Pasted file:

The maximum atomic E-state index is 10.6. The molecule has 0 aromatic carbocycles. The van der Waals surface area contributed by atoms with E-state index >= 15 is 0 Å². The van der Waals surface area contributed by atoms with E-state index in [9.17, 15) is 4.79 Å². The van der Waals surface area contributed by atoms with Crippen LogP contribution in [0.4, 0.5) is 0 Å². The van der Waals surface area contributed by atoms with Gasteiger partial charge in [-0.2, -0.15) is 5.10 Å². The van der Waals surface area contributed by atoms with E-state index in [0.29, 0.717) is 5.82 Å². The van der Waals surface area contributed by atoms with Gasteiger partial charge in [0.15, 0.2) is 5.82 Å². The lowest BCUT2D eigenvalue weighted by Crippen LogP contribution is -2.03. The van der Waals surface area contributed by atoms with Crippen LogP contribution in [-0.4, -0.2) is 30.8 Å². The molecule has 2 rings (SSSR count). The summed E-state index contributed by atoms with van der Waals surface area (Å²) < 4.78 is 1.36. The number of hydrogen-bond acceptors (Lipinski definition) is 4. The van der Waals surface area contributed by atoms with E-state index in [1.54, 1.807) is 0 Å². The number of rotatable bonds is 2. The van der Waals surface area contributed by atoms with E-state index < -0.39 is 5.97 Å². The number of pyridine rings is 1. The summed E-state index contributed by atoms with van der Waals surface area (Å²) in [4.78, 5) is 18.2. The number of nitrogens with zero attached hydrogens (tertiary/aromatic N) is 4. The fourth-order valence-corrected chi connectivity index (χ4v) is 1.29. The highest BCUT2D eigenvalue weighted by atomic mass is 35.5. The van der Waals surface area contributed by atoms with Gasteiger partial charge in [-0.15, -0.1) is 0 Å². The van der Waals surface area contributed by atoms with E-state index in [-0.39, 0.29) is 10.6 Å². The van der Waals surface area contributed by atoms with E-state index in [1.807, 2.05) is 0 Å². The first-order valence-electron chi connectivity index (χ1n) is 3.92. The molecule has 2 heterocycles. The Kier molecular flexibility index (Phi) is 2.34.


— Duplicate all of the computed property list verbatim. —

The maximum atomic E-state index is 10.6. The molecule has 0 aromatic carbocycles. The van der Waals surface area contributed by atoms with E-state index >= 15 is 0 Å². The van der Waals surface area contributed by atoms with E-state index in [9.17, 15) is 4.79 Å². The van der Waals surface area contributed by atoms with Crippen LogP contribution in [0.4, 0.5) is 0 Å². The van der Waals surface area contributed by atoms with Gasteiger partial charge in [-0.2, -0.15) is 5.10 Å². The van der Waals surface area contributed by atoms with E-state index in [0.29, 0.717) is 5.82 Å². The van der Waals surface area contributed by atoms with Gasteiger partial charge in [0.15, 0.2) is 5.82 Å². The lowest BCUT2D eigenvalue weighted by Crippen LogP contribution is -2.03. The van der Waals surface area contributed by atoms with Crippen LogP contribution in [-0.4, -0.2) is 30.8 Å². The molecule has 2 rings (SSSR count). The summed E-state index contributed by atoms with van der Waals surface area (Å²) < 4.78 is 1.36. The number of hydrogen-bond acceptors (Lipinski definition) is 4. The van der Waals surface area contributed by atoms with E-state index in [1.54, 1.807) is 0 Å². The number of rotatable bonds is 2. The van der Waals surface area contributed by atoms with E-state index < -0.39 is 5.97 Å². The number of pyridine rings is 1. The summed E-state index contributed by atoms with van der Waals surface area (Å²) in [4.78, 5) is 18.2. The number of nitrogens with zero attached hydrogens (tertiary/aromatic N) is 4. The fourth-order valence-corrected chi connectivity index (χ4v) is 1.29. The highest BCUT2D eigenvalue weighted by atomic mass is 35.5. The van der Waals surface area contributed by atoms with Gasteiger partial charge in [-0.15, -0.1) is 0 Å². The van der Waals surface area contributed by atoms with E-state index in [-0.39, 0.29) is 10.6 Å². The van der Waals surface area contributed by atoms with E-state index in [1.807, 2.05) is 0 Å². The first-order valence-electron chi connectivity index (χ1n) is 3.92. The molecule has 2 heterocycles. The Kier molecular flexibility index (Phi) is 2.34.